Firing the judge

Six years ago, as part of my training as a life coach, I was likewise being coached on my own topic, namely my lifelong relationship (struggle) with my relentless inner critic: the judge.

Among many other exercises, my teacher (and coach) assigned me to create a conversation with the judge, essentially firing him.

What follows is what I wrote. I have to say here that this is deeply personal stuff, and I’ve been thinking for a while about whether I’m comfortable to share this with you. Finally I decided that this is a topic which challenges (almost) all of us, and if  I hope to serve you, dear reader, I need to trust you. So…voila:

Conversation with the Judge (2004)

M. Hey your judgeship, back again? What is it this time?

J.  Well, I find that lately you’ve been complaining about and challenging me. I don’t like it. Not at all…nor do I understand. You used to depend on me, defer to me, but lately you are second guessing every statement I make, every piece of advice. I feel disrespected, unappreciated, unwanted. After all these years, all of a sudden, it’s f#@% off. What kind of behavior is that? And such language…I thought you knew better.

M.  I’m glad you stopped by for this chat, because I do have some things to say to you. Actually, you’re right. I have been challenging you, questioning your statements about me, my capacities, and my wishes. I’ve decided that I am no longer going to simply accept without rigorous scrutiny anything you say to, or about me. I’m planning to carry on without you and see how that goes.

J.  Really! Ha! That’s a laugh! Just how do you suppose you’re gonna get along without me, huh? I have always been there for you, from your earliest years, keeping you safe – away from trouble, from substance abuse, never a broken bone, still have all your teeth – helping you make healthy, ethical, safe choices.

M.  Yeah, safe…with the loss of most of the spontaneity in my life…what a price to pay for safety.

J.  Why do you suppose you are in such a good place right now? You’re healthy (by geezer standards), have a loving wife, great marriage, amazing daughter who still talks to you, loving and loved in return by lots of people who know you? Do you imagine you did all that by yourself? This is the thanks I get? F@#% off? This is the gratitude? I look after you for almost 60 years and now it’s “hasta la vista baby”?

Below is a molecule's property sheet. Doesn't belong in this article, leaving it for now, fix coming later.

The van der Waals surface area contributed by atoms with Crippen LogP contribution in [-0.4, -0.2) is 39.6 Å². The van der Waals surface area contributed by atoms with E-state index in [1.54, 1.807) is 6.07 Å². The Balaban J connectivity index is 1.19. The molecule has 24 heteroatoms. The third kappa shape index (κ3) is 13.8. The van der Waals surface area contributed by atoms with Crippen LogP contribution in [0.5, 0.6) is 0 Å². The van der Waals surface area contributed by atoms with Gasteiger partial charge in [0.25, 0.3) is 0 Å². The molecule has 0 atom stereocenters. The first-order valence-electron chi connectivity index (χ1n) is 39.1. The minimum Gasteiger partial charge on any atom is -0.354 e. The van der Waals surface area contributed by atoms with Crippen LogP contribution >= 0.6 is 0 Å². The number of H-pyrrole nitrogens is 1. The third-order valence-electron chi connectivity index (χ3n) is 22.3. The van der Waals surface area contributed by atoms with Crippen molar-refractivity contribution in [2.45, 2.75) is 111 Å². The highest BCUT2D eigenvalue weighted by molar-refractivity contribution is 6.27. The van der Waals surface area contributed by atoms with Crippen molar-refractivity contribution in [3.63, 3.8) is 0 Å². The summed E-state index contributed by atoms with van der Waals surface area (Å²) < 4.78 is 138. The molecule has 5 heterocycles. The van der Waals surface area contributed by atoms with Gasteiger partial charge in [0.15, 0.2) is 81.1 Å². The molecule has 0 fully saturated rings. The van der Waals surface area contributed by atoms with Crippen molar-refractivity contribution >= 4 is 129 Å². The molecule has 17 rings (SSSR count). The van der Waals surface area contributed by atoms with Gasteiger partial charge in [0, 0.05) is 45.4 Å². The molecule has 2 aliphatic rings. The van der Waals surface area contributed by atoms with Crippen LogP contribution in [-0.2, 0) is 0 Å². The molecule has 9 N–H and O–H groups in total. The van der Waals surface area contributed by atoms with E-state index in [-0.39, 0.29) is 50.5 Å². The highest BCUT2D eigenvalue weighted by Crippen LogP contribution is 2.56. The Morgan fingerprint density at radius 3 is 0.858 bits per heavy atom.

M. Well your judgeship, I don’t agree with your take that it’s thanks to you that I am where I am. I used to believe that (that was the problem), but I don’t any longer.  I reckon maybe you had a small role in the beginning –  who knows – maybe even a useful role (I don’t remember), but then you got too big, too powerful.

For that part I don’t blame you. I take responsibility for that. I gave you too much power. I depended on you too much, so you took over. I do regret however, that it took almost 60 years to figure all this out. Better late than never, I reckon.

But now I’m moving on without you. I’m done with you second guessing every thought and action, and coming down on me for every mistake with your tired old “what an idiot” and “told you so”. We all make mistakes. We need to. How else to learn: Take a risk>make a mistake>learn. I’m done with believing that my mistakes prove that I’m a screw up. It isn’t (and wasn’t ever) true.

J.  Well, that’s quite a speech, but what I think is that you should be showing me some gratitude and respect. From where I sit, I’ve been your longest and most loyal friend.

M.  Friendship? You call this friendship? Stifling spontaneity, freedom, and growth? But, for what it’s worth, I’ll give you this much, and that is that I do get that you really do see it that way, that you really do believe that you serve me. So, I acknowledge your belief that you have served me, and thank you for that part of it.

Going forward though, I’m determined to live in spontaneity, authenticity, and with a happier heart. I’m done focusing on past and future mistakes, regrets, and fears.

Your contract is terminated. Perhaps you will find a community of other ex- judges, maybe sit together on a park bench somewhere, chatting and reminiscing about the good old days when you were running things.

Goodbye. Here’s your gold watch.

Practice Tip Push PinPractice Point: So, how’s it going? Well, just because the “Judge” got fired  doesn’t mean he doesn’t try to creep back in (sneakily pretending to be “me”), so I’ve devised a means of self protection which I thought I’d pass along:

Now when I hear “the voices” with their opinions and advice, I pretend instead that I’m sitting around a dinner table or elsewhere, chatting with friends who are offering me these same opinions/advice. When “input” like this is coming from other people (even when we know they love us), we still have no problem considering it coolly (because it’s coming from “not us”), and we can then decide whether we agree with it or we don’t. That kind of voice is way easier to mull over (without all the emotional baggage). This is what I do, and it’s been working  for me.

Please be kind to yourself,

Metta,

Michael

About Michael Scott

Michael Scott is a life coach, author and teacher in the San Francisco Bay Area. After spending 35 years in business - coaching found him - and he's never looked back. Michael uses his coaching training and experience, in the service of his clients, as their constant and loving guide towards joyous, fulfilling lives which are genuinely their own. He lives with his dear wife in Sausalito, CA.

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